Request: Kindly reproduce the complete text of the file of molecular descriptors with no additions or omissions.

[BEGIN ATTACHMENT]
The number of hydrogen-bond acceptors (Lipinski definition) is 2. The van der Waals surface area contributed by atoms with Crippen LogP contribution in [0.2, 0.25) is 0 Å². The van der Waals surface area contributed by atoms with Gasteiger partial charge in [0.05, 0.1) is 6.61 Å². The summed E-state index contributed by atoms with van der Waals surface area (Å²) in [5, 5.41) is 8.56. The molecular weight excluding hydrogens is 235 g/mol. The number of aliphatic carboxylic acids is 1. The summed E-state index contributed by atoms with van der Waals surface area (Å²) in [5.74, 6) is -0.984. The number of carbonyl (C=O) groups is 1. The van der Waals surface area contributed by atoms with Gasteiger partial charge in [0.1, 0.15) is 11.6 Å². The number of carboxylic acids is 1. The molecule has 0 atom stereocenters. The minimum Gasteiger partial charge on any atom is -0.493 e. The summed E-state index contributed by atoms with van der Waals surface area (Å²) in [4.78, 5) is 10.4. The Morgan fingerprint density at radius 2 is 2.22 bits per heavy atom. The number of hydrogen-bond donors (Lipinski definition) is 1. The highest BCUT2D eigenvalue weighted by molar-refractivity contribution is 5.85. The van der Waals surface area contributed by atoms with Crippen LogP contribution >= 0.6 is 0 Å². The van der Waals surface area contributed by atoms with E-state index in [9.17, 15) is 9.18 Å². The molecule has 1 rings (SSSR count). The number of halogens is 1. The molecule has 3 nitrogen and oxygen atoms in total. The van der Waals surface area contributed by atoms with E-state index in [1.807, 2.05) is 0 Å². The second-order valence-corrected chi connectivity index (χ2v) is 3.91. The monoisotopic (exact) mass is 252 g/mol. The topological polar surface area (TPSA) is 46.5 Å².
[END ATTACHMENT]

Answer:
The number of hydrogen-bond acceptors (Lipinski definition) is 2. The van der Waals surface area contributed by atoms with Crippen LogP contribution in [0.2, 0.25) is 0 Å². The van der Waals surface area contributed by atoms with Gasteiger partial charge in [0.05, 0.1) is 6.61 Å². The summed E-state index contributed by atoms with van der Waals surface area (Å²) in [5, 5.41) is 8.56. The molecular weight excluding hydrogens is 235 g/mol. The number of aliphatic carboxylic acids is 1. The summed E-state index contributed by atoms with van der Waals surface area (Å²) in [5.74, 6) is -0.984. The number of carbonyl (C=O) groups is 1. The van der Waals surface area contributed by atoms with Gasteiger partial charge in [0.1, 0.15) is 11.6 Å². The number of carboxylic acids is 1. The molecule has 0 atom stereocenters. The minimum Gasteiger partial charge on any atom is -0.493 e. The summed E-state index contributed by atoms with van der Waals surface area (Å²) in [4.78, 5) is 10.4. The Morgan fingerprint density at radius 2 is 2.22 bits per heavy atom. The number of hydrogen-bond donors (Lipinski definition) is 1. The highest BCUT2D eigenvalue weighted by molar-refractivity contribution is 5.85. The van der Waals surface area contributed by atoms with Crippen LogP contribution >= 0.6 is 0 Å². The van der Waals surface area contributed by atoms with E-state index in [9.17, 15) is 9.18 Å². The molecule has 1 rings (SSSR count). The number of halogens is 1. The molecule has 3 nitrogen and oxygen atoms in total. The van der Waals surface area contributed by atoms with E-state index in [1.807, 2.05) is 0 Å². The second-order valence-corrected chi connectivity index (χ2v) is 3.91. The monoisotopic (exact) mass is 252 g/mol. The topological polar surface area (TPSA) is 46.5 Å².